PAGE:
The policies for containing the spread of the SARS-CoV2 virus include a number of measures aimed at reducing physical contacts. In this paper, we explore the potential impact of such containment measures on social relations of both young adults and the elderly in Italy. We propose two ego-centered network definitions accounting for physical distance in light of the COVID-19 containment measures: the easy-to-reach network, that represents an accessible source of support that can be activate in case of new lockdown; the accustomed-to-reach network, which includes proximity and habit to meet in person. The approach used for constructing personal (ego-centered) networks on data from the most recent release of Families and Social Subject survey allows us to bring to the foreground people exposed to relational vulnerability. The analysis of the most vulnerable individuals by age, gender, and place of residence reveals that living alone is often associated with a condition of relational vulnerability for both the elderly and for young adults.

Constructing personal networks in light of COVID-19 containment measures

Zaccarin S.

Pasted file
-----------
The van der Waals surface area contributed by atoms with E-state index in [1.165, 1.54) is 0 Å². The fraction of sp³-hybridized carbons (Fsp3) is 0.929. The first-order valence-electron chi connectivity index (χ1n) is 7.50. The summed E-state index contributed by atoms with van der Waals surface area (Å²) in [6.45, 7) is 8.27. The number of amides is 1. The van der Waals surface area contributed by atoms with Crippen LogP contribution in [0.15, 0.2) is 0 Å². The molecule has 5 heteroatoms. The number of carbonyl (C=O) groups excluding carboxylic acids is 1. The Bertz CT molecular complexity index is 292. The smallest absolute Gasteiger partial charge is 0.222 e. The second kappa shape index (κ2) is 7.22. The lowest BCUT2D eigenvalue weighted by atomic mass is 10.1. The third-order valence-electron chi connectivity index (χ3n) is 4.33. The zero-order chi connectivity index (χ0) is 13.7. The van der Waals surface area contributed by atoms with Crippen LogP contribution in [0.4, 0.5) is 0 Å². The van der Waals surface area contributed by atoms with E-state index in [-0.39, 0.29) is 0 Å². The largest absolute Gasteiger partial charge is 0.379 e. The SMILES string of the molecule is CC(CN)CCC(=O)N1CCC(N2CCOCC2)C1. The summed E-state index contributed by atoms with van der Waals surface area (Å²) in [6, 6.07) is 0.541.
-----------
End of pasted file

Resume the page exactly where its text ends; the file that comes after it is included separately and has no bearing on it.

2021-01-01

Abstract

The policies for containing the spread of the SARS-CoV2 virus include a number of measures aimed at reducing physical contacts. In this paper, we explore the potential impact of such containment measures on social relations of both young adults and the elderly in Italy. We propose two ego-centered network definitions accounting for physical distance in light of the COVID-19 containment measures: the easy-to-reach network, that represents an accessible source of support that can be activate in case of new lockdown; the accustomed-to-reach network, which includes proximity and habit to meet in person. The approach used for constructing personal (ego-centered) networks on data from the most recent release of Families and Social Subject survey allows us to bring to the foreground people exposed to relational vulnerability. The analysis of the most vulnerable individuals by age, gender, and place of residence reveals that living alone is often associated with a condition of relational vulnerability for both the elderly and for young adults.
2021
26-ago-2021
Pubblicato
https://genus.springeropen.com/articles/10.1186/s41118-021-00128-4
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Utilizza questo identificativo per citare o creare un link a questo documento: https://hdl.handle.net/11368/2995569
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